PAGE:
Given that you chose to omit the substance of the Mormon community’s thinking on this issue (which, really, is a less well-articulated version of the position already taken by the Roman Catholic Church in the most recently promulgated catechism), I can only conclude that your article is not actually about the Mormon thinking on this issue at all. My suspicion is that it’s a bit more self-referential: i.e., look how right we remain! But because you don’t actually engage the issue (i.e., do you actually disagree with the conclusion to which the Mormons have come and to which the Roman Church came long before?), the rightness you assert does not seem particularly well-informed or fleshed out–it’s just asserted against an idea of wrongness that isn’t based on the facts of the matter because you don’t seem to want to include them. By leaving out the meat of the issue, the rightness you’ve asserted can only have a rhetorical–and not a real–substance.

  3. If memory serves, the LDS teaches that lust is a sin. This, then, represents a softening in that it would allow for the attraction itself (the lust) without acting upon it. Formerly this lust would have been seen as sinful, where now it would seem that it is not. I’m glad you pointed out the “scientific community” (though as a scientist by training, I bristle at the concept), as it would seem to be the ultimate source of this shift in thinking and rhetoric. The LDS has a well-known history of adapting its teachings to fit the current cultural thinking, and this would seem to be another example. The point of the post is to raise the question, “What changed?” and then to answer it here in the comments section.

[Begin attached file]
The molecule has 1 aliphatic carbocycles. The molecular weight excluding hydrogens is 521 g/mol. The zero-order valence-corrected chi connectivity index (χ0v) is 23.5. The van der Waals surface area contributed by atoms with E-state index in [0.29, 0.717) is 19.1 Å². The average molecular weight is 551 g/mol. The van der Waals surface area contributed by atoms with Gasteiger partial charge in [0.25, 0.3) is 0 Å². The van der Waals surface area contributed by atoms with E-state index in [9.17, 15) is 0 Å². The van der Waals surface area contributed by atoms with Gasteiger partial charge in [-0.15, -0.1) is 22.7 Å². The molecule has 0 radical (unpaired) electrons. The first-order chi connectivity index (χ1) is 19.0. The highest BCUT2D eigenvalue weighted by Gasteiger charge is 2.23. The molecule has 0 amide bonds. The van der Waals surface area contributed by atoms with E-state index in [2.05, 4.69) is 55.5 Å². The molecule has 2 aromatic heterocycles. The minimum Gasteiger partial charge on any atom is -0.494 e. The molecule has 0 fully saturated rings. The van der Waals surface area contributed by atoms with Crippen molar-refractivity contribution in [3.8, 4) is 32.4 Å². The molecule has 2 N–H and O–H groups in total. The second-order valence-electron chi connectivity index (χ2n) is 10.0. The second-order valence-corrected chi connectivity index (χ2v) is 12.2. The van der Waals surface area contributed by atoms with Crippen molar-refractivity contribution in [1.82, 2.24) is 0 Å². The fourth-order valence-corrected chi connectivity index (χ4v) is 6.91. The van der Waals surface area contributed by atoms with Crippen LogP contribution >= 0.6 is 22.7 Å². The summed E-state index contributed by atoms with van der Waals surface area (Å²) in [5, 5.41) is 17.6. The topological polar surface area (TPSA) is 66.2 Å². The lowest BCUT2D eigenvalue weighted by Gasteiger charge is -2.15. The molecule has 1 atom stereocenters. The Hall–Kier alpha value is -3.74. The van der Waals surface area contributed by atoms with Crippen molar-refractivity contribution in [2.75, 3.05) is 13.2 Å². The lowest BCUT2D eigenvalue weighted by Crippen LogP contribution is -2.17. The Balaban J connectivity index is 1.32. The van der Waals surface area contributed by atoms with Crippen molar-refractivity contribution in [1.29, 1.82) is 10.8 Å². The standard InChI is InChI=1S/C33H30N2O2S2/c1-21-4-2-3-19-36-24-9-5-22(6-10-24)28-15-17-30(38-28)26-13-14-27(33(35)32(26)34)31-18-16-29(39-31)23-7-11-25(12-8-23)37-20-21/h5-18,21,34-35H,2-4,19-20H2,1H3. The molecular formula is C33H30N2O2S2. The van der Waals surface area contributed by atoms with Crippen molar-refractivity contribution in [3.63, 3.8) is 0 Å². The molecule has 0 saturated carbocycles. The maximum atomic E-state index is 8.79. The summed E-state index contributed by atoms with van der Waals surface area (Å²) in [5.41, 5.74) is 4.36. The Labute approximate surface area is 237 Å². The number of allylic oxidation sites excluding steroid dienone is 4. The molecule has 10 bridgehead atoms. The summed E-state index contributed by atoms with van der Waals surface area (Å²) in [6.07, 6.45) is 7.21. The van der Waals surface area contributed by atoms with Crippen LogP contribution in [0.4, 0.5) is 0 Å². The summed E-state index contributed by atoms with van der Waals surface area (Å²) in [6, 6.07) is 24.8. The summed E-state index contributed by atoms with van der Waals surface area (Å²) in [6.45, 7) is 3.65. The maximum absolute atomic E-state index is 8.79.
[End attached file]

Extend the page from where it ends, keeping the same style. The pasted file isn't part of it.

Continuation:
As to why certain details or conclusions were left out, you must consider the context of this blog. It’s written by confessional Lutherans for confessional Lutherans, and confessional Lutherans speak with one voice on this issue. It would be beating a dead horse to remind BJS readers what the Scriptural teaching of homosexuality is. Also, as a Lutheran, moral teaching comes from God and from Him alone. We Christians are under orders and we are not free to change them if they become unpopular. Doctrine does not come from culture, a perceived “scientific community” (Orwellian or otherwise), human “presidents” of false religions, what Rome is doing this century, or a well-known con man who claimed to see golden plates written in a non-existent language.

    Lastly, if you think I raise this question to show the rightness of the Lutheran cause, you must be new here. This site began out of sharp criticism of the Lutheran Church — Missouri Synod, of which I am a member. I and most other BJS contributors are highly critical of Lutheran church bodies on many issues, including failure to speak with boldness and clarity on the issue of homosexuality. There’s nothing self-referential about this post. I live in the state with the second-highest population of Mormons per capita, and this cult has sweeping influence in this part of the country. Christians ought to know what the Mormons are doing so they can speak with them knowledgeably.